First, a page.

Man Disputes Law, Marijuana Conviction 

Man Disputes Law, Marijuana Conviction 
Posted by CN Staff on February 27, 2007 at 07:48:06 PT
By Kevin Graman, Staff Writer
Source: Spokesman-Review
Spokane, WA -- A 64-year-old Whitman County man with glaucoma is challenging not only his conviction for growing marijuana, but the validity of the Washington state law that has rendered him a felon.Attorneys for Pullman motel owner Loren R. Hanson, whose case is pending in Washington state Court of Appeals for District 3, contends the law under which he was convicted "has been effectively repealed" by the 1998 medical marijuana initiative.
Hanson's attorneys also contend their client was denied a medical marijuana defense in the case that led to his conviction, and a penalty of $1,700 and 40 hours of community service.Nine years after the passage of Initiative 692, many Washington patients for whom it is believed marijuana would be a help are not seeking or getting that help because of confusion over a state law the federal government continues to oppose."It sure would be nice if the sick patients could get their medication," said Hanson, who is allergic to other medications that relieve eye pressure, which causes blindness."I can't take any of the medications on the market," he said. In summer 2004, after discussions with his doctor, Hanson began growing his own marijuana, which he took externally, allowing the smoke to waft around his face. "The smoke just getting in my eyes relieves pressure and keeps me from losing eyesight," he said. Glaucoma is one of the few conditions specified in the medical marijuana law.On Aug. 24, 2004, the Quad Cities Drug Task Force raided his business, the Manor Lodge Motel, while Hanson was away. Detectives found 34 mature plants, which they seized along with grow lights and other items used for cultivation.The next day, Hanson obtained written authorization for medical marijuana from his doctor – who, coincidentally, also was the doctor of Whitman County Superior Court Judge David Frazier, who would hear Hanson's case.Hanson then turned himself in to the Whitman County Sheriff's Office. Despite his doctor's letter, Hanson was charged with manufacturing marijuana, a felony.Hanson's Spokane attorney, Frank Cikutovich, moved to have the case dismissed in November 2005, saying the state's medical marijuana law effectively repealed the drug law under which he was charged.For marijuana to be an illegal Schedule I substance, Cikutovich argued, it cannot have a medical use. Yet by initiative, the people of Washington accepted that it does.Whitman County Deputy Prosecutor Byron Bedirian was unavailable for comment Monday, but his arguments are spelled out in a brief filed with the appeals court.Bedirian argued that the medical marijuana act states that it is not intended to supersede existing law. In addition, Bedirian said, marijuana is controlled under Schedule I of the federal Controlled Substance Act.Cikutovich said that should make no difference. "Our argument is the state can determine what the schedule is, and by enacting medical marijuana, they're changing it," Cikutovich said. "It should not be considered a Schedule I drug." Also at the November hearing, Frazier denied admission of Hanson's after-the-fact marijuana prescription from his doctor, effectively denying him a medical marijuana defense."He wouldn't allow us to present our defense," Cikutovich said of the judge.Bedirian wrote that it wasn't the medical marijuana defense that was thrown out, but the evidence, "which had no bearing on the defendant's status at the time of the search warrant."The defense contends that the medical marijuana law was intended to be a "compassionate law" interpreted leniently for the benefit of the patient. Cikutovich's law partner, Patrick Stiley, wrote in an appeals court brief that the court "seemed to be laboring under the impression" that the law requires written documentation to be posted where the marijuana is growing."There was no discussion of the potential value" of Hanson's medical records, which show he is a "qualifying patient."Bedirian wrote that when a criminal statute is clear, a "literal and strict interpretation must be given." But Cikutovich contends there is nothing clear about the medical marijuana statute. In fact, he said, it is unclear on many different levels from "valid documentation" of a patient's right to use marijuana to what constitutes a legal 60-day supply of plants that are still growing."The law was intended to help people" like Hanson, not make him a felon, Cikutovich said.Hanson's case was heard last week in Spokane by a panel of the State Appeals Court. Its decision is pending.Note: He claims he's protected under Initiative 692.Source: Spokesman-Review (Spokane, WA)Author: Kevin Graman, Staff WriterPublished: February 27, 2007Copyright: 2007 The Spokesman-ReviewContact: editor spokesman.comWebsite: Medical Marijuana Archives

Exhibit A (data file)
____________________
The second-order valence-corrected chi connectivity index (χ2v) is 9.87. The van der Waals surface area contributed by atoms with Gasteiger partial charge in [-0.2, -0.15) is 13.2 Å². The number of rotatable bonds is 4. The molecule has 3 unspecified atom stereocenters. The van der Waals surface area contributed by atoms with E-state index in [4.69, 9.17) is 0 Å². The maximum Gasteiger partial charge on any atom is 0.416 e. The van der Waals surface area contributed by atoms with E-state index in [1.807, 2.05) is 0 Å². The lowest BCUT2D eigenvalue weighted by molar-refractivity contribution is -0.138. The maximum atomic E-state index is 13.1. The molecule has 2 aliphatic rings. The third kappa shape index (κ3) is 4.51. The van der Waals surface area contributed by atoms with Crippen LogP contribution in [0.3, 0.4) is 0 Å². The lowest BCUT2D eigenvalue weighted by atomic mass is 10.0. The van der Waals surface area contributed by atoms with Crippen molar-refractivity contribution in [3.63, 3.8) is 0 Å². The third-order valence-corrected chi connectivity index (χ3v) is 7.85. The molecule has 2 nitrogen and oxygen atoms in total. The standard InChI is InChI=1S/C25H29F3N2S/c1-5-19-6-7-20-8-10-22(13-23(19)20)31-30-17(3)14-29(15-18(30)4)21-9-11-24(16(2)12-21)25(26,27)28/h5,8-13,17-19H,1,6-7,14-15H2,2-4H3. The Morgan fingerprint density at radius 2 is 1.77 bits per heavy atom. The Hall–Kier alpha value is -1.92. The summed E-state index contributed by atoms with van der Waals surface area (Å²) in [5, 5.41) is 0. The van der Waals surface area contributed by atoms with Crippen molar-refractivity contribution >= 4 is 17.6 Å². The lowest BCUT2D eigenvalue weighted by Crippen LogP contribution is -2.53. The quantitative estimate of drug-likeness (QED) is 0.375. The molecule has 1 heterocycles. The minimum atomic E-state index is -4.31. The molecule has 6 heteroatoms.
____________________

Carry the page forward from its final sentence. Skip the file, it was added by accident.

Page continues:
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Comment #21 posted by FoM on February 28, 2007 at 20:39:30 PT